She recalls an early childhood spent unhappy and heavily sedated.

At 12, when her mental health and behavior spiraled with the onset of hormones, her parents took her for further treatment. She was diagnosed with Asperger syndrome.

It offered a welcome definition, a label for her idiosyncrasies.

“But that was a totally wrong way to look at it,” she recalled. “As I got older, I realized that I am not a diagnosis. I’m a person with a very complex personality.”

Then her divorced parents moved in different directions — her mother to New Mexico and her father to France.

Generous looked at boarding schools. One was a Quaker school in rural Ohio with a focus on environmental sustainability where students helped to grow their own food.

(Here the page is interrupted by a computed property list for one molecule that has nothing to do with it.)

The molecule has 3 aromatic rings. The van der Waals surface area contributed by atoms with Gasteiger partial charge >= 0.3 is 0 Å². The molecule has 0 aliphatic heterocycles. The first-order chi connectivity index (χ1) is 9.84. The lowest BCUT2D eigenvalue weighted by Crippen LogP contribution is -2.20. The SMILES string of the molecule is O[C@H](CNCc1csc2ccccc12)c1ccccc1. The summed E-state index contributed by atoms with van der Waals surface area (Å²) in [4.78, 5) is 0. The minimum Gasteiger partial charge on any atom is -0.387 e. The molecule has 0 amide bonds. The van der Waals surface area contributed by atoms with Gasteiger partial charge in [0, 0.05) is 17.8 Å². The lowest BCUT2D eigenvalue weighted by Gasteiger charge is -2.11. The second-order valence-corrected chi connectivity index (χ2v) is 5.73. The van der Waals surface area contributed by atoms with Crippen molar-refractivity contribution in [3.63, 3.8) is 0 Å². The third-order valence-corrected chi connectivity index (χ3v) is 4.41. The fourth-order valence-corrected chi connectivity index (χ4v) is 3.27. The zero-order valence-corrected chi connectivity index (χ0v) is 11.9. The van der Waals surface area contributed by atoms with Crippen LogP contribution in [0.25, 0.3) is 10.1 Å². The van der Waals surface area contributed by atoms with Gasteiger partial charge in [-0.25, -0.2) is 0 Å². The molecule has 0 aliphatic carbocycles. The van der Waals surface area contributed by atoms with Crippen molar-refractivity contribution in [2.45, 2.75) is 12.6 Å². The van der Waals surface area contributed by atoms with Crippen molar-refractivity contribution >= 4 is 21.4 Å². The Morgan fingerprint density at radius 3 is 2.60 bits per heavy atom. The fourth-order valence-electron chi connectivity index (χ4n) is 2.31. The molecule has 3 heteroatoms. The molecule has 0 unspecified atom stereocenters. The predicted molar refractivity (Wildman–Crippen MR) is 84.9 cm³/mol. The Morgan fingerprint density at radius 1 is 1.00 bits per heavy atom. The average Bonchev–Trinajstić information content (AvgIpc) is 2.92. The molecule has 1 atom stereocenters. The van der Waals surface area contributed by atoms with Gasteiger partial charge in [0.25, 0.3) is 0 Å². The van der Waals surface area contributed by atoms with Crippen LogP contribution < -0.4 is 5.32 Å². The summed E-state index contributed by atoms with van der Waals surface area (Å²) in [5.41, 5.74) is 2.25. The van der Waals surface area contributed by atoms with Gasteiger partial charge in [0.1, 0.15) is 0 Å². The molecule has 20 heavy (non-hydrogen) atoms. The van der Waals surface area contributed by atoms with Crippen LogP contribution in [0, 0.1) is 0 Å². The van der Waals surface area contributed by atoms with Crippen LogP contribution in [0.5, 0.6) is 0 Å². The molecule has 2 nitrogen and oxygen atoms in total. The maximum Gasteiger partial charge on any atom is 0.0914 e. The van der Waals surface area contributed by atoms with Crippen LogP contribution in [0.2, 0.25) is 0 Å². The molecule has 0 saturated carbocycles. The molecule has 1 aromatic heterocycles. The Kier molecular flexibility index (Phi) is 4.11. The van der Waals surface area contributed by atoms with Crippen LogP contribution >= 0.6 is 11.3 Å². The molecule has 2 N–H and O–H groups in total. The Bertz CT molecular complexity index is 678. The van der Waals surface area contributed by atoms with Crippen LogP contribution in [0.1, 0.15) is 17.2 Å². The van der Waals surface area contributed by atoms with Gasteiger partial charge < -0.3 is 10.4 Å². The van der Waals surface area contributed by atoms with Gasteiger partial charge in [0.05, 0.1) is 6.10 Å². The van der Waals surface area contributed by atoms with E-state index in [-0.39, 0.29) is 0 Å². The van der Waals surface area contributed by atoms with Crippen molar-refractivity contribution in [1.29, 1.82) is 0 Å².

Her own parents didn’t so much as recycle back then, and she never had heard of global warming.

But her best friend was going to that school, and best friends had been hard to come by.

When Generous visited the Olney Friends School in Barnsville, Ohio, an intense feeling came over her.

“I felt really connected to it,” she recalled.

At 15 she became one of the school’s 55 students and learned about everything from tagging salamanders to the thrill of competing in rigorous environmental competitions.

“It became a place where I belonged,” she said.

By the time she graduated from high school in 2010, she no longer saw Alix as a diagnosis. She saw herself with gifts.